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Ivory Coast’s distinctive orange shirts are sold out in Germany. It is just one of the signs of how the Elephants have been taken to heart after nearly upsetting Argentina last weekesend.
But however well they played, the players are aware that anything less than a victory on Friday against the Dutch in Stuttgart would leave them in a perilous position in this so-called “Group of Death”, whose fourth side is Serbia and Montenegro.
“We have a knife at our throats,” says Henri Michel, the journeyman coach who with the Ivory Coast is on his fourth different country at a World Cup finals. “What we lacked against Argentina [in a 2-1 defeat] was experience. There are not a lot of regrets, maybe a few small mistakes. But we know we can compete against the strongest teams at the World Cup.”
At stake is far more than a football triumph but also a valuable and rare display of national unity and the small matter of African pride.
Centre-forward Arouna Koné, never hard to spot with his bleached white hair, comes across as one of those quietly intelligent sportsmen that often seem in too short supply.
When he says “what we want to show to the country is that we can play as a team”, it may come across as trite until you realise how divided Ivory Coast is.
Once held up as a model of African progress, it is now a nation almost literally split in two. An armed rebellion in 2002 has divided the country between northern rebels and southern militia loyal to president Laurent Gbagbo. Violence has been extreme and United Nations peacekeepers have been drafted in to try to calm the situation before elections forecast for later this year.
The team’s players come from both regions, so perhaps their most important task in Germany is to present a united front.
“Our goal is to win the match but also to serve as an example to our country,” says striker Bonaventure Kalou. Nevertheless, as 22-year-old Koné notes: “We are football players not politicians.”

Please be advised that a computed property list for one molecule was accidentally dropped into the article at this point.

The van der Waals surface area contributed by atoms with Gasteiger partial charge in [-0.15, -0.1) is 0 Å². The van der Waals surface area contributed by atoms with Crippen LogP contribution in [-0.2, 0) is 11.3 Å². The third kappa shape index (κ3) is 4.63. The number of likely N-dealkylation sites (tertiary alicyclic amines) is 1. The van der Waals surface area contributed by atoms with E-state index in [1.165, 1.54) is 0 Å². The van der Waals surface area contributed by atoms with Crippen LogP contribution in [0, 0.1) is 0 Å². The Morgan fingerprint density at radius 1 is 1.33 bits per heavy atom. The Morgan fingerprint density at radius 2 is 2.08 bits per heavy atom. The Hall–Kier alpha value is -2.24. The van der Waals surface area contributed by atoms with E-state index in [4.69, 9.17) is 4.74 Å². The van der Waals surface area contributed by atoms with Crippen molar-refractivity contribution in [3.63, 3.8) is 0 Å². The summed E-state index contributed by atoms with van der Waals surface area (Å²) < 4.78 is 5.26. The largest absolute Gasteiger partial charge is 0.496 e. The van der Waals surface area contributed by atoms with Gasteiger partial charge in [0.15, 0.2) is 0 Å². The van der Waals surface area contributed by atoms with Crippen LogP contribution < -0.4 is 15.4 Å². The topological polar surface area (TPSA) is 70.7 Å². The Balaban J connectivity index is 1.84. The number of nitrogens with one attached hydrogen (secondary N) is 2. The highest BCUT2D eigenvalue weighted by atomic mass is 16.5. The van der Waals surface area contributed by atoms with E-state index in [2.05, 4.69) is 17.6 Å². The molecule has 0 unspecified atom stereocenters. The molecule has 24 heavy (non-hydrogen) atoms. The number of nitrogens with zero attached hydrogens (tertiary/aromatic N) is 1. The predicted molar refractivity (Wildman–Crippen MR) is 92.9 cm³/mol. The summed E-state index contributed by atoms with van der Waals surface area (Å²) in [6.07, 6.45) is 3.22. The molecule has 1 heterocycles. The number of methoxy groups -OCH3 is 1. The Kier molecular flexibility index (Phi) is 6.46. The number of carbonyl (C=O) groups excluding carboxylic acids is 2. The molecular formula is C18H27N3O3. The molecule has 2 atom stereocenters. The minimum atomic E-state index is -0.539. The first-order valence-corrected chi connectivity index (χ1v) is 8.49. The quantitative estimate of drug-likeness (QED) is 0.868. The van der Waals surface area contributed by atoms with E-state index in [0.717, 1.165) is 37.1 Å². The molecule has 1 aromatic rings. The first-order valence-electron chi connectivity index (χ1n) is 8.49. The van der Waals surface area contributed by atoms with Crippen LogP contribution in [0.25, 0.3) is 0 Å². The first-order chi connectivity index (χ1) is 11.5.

Moreover, they are players with no football ties to their country. Unique among all 32 teams in Germany, Ivory Coast have no player that plies his trade domestically.
Instead they play throughout Europe with a focus, naturally given their Francophone background, on France. But their two stars, Didier Drogba and Kolo Touré, both play in England, for Chelsea and Arsenal respectively.
This exposure to the European game has helped the team and given it an advantage over sides with heavy domestic constituencies.
“The European scouts concentrated on the Ivory Coast heavily and that means we have a much stronger national team,” says Koné.
He has reason to know today’s opponents better than most as he plays for PSV Eindhoven. He says the two teams are highly similar, and gives the odds at 50/50.
“They are a team of young people just like us but we are not afraid. We could have been afraid against Argentina because they had so much experience, but not here,” he says.
Ivory Coast will have been heartened by Holland’s almost total dependence on winger Arjen Robben in their opening victory against Serbia and Montenegro, and the Dutch look to have more chinks in their armour than Argentina.
Michel, who has previously coached France, Cameroon and Morocco at the finals, struck a bullish note yesterday, saying the team had not come to make up the numbers.
“If we lose the game against Holland we have to go home, and we didn’t come here to Germany to be eliminated so soon,” he says.
The second large external factor for the importance of Ivorian success is African pride. Previous World Cups have seen African sides make an increasing impact on football followers around the world, first through Cameroon and then Nigeria and Senegal. All three of those teams, however, are watching the tournament on television, having failed to qualify, and the African sides in Germany have yet to record a victory.
Their success, or lack of it, is not just important for this World Cup, but for the next one, too, which is to be held for the first time on their continent, in South Africa.
Koné acknowledges the worries, and the extra expectation regarding his team, who were finalists in this year’s African Cup of Nations. “It is a big problem. Everybody has concentrated on Ivory Coast and it would be better if we were all at the same level rather than us ahead. Each time a team doesn’t do well it’s a big shame for Africa.”
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